Wildlife Conservation through Citizen Science Participation

Timeline– 24 months

Required Funds– LKR 3,344,200

Science requires a lot of data gathering. In Sri Lanka, quite often scientists/researchers lack necessary data, mainly due to limited manpower and as such their work tends to cover limited geographical areas. This is where citizens can play a vital role in supporting to gather data and information which is necessary for the scientific community. Science is not only restricted to scientists. Any citizen who shares a passion in a certain field, and is willing to donate their time and effort, can also contribute to science. Citizen science projects act as a symbiotic relationship where both parties benefit. The public’s participation in scientific research will not only assist the scientific community by broadening their data collection but also creates an opportunity for citizens to gain knowledge and contribute towards conservation.

Citizen science projects are common in many other countries (e.g. eMammal: a global repository of camera trap data managed by the Smithsonian, eBird: an online program created by the National Audubon Society and the Cornell Lab of Ornithology, the Celebrate Urban Birds (CUBs) project of the Cornell Lab of Ornithology. However, in Sri Lanka, only a handful of projects exist and are very much restricted to Colombo.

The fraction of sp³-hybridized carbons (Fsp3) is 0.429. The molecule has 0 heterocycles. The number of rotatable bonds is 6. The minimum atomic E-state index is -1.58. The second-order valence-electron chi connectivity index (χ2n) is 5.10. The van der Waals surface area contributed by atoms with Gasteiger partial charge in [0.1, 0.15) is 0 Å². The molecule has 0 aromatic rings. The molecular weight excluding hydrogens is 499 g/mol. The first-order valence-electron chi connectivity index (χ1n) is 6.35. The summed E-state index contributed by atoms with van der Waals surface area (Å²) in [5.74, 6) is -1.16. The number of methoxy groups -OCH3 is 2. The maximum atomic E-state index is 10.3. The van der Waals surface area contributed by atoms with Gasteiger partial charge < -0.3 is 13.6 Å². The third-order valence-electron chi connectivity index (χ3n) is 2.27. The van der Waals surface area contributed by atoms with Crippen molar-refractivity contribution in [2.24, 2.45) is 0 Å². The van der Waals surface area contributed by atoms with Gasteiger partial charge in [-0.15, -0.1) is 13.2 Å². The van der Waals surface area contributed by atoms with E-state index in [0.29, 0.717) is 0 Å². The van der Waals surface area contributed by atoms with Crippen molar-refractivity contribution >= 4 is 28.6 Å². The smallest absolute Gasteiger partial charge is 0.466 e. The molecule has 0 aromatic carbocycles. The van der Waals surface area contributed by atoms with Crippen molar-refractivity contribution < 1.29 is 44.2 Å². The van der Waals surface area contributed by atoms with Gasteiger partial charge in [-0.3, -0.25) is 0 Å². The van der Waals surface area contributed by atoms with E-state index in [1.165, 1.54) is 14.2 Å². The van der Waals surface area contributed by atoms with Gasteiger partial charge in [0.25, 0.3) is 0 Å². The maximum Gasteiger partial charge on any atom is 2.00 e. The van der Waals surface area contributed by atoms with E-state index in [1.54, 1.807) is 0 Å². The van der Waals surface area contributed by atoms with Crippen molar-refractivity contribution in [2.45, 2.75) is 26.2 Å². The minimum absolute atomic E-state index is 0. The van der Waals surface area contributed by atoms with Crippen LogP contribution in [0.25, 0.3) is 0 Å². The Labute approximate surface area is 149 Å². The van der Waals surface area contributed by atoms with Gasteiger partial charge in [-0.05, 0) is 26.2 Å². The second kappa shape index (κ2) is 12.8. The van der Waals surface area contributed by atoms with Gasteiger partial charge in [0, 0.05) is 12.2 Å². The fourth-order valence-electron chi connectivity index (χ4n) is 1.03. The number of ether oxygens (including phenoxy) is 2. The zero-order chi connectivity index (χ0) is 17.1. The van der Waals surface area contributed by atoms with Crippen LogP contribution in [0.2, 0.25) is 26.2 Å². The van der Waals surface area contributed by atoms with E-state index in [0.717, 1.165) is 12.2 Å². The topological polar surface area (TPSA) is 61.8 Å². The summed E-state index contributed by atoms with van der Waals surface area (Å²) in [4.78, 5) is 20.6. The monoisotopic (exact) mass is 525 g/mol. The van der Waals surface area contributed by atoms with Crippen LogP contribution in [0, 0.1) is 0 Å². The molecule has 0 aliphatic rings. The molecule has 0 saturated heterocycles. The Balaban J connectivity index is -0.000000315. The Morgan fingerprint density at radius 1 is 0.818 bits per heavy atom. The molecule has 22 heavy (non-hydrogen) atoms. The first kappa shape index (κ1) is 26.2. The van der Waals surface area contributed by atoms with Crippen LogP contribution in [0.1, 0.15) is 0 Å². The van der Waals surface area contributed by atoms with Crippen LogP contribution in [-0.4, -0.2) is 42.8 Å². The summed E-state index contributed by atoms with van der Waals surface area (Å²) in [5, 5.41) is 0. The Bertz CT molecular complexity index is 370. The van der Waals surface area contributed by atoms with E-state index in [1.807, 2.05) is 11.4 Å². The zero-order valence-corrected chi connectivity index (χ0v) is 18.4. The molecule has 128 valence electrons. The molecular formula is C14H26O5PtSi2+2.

In a country like Sri Lanka, knowledge from rural communities is an important source of data. Some areas however, have limited access to smart phones and so a mobile application alone will not be an effective method of gathering data from such communities. Education programmes targeting school children is another effective approach in creating awareness on the topic of environment, encouraging the youth to actively partake in conservation initiatives.

This project aims to develop two methods where both rural and urban communities can contribute towards gathering information on fauna and flora of the country and provide this information to build a long term central database of the country’s wildlife. The scientific community can utilize such data and information to implement conservation measures to protect our country’s natural wealth.

The project will be conducted as an educational experience which will bring about an environmentally conscious younger generation; a platform for youth to contribute to the country’s biodiversity database, which will assist with wildlife conservation.

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